Saturday, August 25, 2007

O'Hanlon's Methodology

Michael O'Hanlon has responded to the criticism of his upbeat New York Times article on Iraq in today's Washington Post.

I wrote recently that
progess in Iraq was causing fits on the left. I was particularly bothered by TRex over at FireDogLake, who, citing Glenn Greenwald, called O'Hanlon a liar.

Thus I'm pleased to see O'Hanlon calling some of these guys out with his clarification on methods and sources:

How can one gather and assess information about Iraq -- collected on a trip or from any other source? Information from a war zone is difficult to attain and interpretation is open to many views.

Unfortunately, much of the blogosphere and other media outlets have emphasized the wrong question, challenging the integrity of anyone who dares to express politically incorrect views about Iraq. Last week, Jonathan Finer criticized on this page ["
Green Zone Blinders," Aug. 18] a New York Times essay that Ken Pollack and I wrote, as well as the comments of several senators, for claiming too much insight based on short trips to Iraq. Finer suggested that we did not leave the Green Zone, although we frequently did, on this and other trips, and he ignored how critical Pollack and I have been of administration policy in the past.

Worse, Finer and critics such as Rep. Jack Murtha and Salon columnist Glenn Greenwald have suggested that our analyses are based on a few days of military "dog-and-pony shows." Our assessments are based on our observations as well as on years of study. That experience creates networks of colleagues such as military officers whose off-the-record insights can inform ours and who in the past have often told us when they did not think their strategies were working or could work. While hardly making us infallible, this also led each of us to oppose predictions of a "cakewalk" before the invasion and to join Gen. Eric Shinseki in criticizing invasion plans that had too few troops and too little thought given to the post-invasion mission.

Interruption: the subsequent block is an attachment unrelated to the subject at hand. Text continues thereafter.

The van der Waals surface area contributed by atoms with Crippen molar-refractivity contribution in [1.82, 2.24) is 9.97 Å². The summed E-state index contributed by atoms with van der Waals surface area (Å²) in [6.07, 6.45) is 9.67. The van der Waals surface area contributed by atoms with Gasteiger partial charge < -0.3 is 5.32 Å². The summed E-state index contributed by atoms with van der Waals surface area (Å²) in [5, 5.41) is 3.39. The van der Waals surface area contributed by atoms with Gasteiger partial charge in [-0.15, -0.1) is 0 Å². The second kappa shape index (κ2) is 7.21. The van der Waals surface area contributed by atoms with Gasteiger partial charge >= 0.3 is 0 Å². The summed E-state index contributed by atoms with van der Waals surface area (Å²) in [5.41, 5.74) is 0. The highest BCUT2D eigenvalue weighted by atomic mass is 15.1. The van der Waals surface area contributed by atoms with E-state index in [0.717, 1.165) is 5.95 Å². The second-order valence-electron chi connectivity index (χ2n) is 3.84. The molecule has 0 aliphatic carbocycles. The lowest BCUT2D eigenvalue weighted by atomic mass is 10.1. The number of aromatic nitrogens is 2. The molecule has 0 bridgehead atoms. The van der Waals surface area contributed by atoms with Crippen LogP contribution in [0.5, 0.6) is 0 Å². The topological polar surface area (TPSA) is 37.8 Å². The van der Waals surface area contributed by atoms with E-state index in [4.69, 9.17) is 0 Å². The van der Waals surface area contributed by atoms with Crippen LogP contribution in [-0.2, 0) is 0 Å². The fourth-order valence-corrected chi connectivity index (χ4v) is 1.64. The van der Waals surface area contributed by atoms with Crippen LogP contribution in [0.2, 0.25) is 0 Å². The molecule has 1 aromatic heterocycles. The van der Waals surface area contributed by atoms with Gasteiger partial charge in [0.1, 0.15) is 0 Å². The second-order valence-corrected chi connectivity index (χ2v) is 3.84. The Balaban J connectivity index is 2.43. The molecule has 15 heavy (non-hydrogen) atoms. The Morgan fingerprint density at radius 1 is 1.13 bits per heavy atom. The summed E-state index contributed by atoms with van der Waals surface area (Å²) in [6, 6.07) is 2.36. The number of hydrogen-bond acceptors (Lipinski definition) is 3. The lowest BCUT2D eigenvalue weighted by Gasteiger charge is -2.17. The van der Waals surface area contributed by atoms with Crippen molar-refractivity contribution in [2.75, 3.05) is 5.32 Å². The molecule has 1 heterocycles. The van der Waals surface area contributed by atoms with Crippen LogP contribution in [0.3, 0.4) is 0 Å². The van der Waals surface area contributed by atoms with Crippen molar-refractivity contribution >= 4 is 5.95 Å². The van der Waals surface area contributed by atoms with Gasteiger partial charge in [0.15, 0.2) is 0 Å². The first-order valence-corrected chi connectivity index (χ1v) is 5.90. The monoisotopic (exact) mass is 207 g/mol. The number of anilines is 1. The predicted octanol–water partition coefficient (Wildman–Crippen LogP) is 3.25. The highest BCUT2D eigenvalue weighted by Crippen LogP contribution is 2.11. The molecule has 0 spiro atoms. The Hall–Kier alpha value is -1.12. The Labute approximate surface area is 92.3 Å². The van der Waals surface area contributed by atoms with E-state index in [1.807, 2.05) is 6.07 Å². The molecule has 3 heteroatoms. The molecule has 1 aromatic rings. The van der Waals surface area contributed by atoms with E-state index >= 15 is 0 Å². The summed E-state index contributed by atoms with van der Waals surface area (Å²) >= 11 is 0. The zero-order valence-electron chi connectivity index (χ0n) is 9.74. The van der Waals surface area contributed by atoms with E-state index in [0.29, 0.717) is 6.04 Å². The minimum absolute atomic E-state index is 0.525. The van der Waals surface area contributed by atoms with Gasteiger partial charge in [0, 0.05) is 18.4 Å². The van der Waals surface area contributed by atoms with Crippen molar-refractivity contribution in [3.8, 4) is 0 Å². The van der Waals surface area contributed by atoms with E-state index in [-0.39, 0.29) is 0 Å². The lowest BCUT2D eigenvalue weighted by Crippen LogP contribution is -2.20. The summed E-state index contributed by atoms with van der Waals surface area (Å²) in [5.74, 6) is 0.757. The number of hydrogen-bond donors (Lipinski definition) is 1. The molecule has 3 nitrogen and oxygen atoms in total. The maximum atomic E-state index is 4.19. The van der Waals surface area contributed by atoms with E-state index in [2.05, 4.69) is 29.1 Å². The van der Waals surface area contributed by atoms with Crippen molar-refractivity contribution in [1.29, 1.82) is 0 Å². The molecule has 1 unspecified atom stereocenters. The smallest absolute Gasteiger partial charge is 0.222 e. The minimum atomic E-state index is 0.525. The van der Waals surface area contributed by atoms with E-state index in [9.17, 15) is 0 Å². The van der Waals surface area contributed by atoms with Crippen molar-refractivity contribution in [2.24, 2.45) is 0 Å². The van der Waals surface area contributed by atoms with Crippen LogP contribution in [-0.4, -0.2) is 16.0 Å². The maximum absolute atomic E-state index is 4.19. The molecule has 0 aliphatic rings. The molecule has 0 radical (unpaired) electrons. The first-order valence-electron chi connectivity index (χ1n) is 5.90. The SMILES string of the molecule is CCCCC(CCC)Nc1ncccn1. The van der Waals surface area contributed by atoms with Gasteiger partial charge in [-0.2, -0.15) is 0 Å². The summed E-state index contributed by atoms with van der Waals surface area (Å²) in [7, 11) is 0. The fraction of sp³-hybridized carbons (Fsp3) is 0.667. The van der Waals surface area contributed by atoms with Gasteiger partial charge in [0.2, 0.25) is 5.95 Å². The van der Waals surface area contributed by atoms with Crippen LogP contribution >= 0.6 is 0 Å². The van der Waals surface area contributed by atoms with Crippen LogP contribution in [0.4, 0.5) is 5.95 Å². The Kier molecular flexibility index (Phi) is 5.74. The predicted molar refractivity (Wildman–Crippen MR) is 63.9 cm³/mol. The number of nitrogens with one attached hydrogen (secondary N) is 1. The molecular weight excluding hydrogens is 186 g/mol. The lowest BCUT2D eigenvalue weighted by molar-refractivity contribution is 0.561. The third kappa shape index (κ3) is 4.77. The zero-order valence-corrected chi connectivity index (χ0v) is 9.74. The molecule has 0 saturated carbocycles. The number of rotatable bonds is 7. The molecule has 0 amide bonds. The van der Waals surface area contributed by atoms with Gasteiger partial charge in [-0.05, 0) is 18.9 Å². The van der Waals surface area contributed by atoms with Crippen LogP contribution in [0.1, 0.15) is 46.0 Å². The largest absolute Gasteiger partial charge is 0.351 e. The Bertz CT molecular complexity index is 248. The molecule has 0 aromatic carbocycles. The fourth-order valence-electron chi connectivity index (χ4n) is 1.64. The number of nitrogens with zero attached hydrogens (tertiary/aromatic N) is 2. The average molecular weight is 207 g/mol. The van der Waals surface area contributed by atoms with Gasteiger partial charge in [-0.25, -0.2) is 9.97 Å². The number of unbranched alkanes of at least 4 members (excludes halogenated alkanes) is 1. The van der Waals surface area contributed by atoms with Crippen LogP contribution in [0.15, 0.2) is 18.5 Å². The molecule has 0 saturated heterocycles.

Read the whole thing. O'Hanlon restates the case that things are measurably better in Iraq.

I particularly like O'Hanlon's point about how critics will attack politically incorrect views. "Attack" is putting it midly. There's so much investment in failure among left-wing critics that war backers are demonized (which must be necessary to keep the antiwar momentum going).

I noted earlier that O'Hanlon's been very skeptical of America's prospects in the war (which I think gives his recent assessment additional credibility). But because he was an initial war booster, his analysis is suspect by people who despise the Bush administration.

On a related note, some readers might find interesting
the debate between international relations professor Dan Drezner and Glenn Greenwald. Greenwald has criticized the "Foreign Policy Community" of experts for their dismissal of the left-wing netroots and their criticism of the Iraq war. Apparently, this has been a pretty lengthy exchange, and Drezner's got some additional posts here, here, here, and here.

I'm just getting into this debate myself, but I am intrigued by the question of the relative importance of experts versus the netroots in the determination of American foreign policy (sounds a little like the "
red versus experts" conflict during China's Cultural Revolution.)

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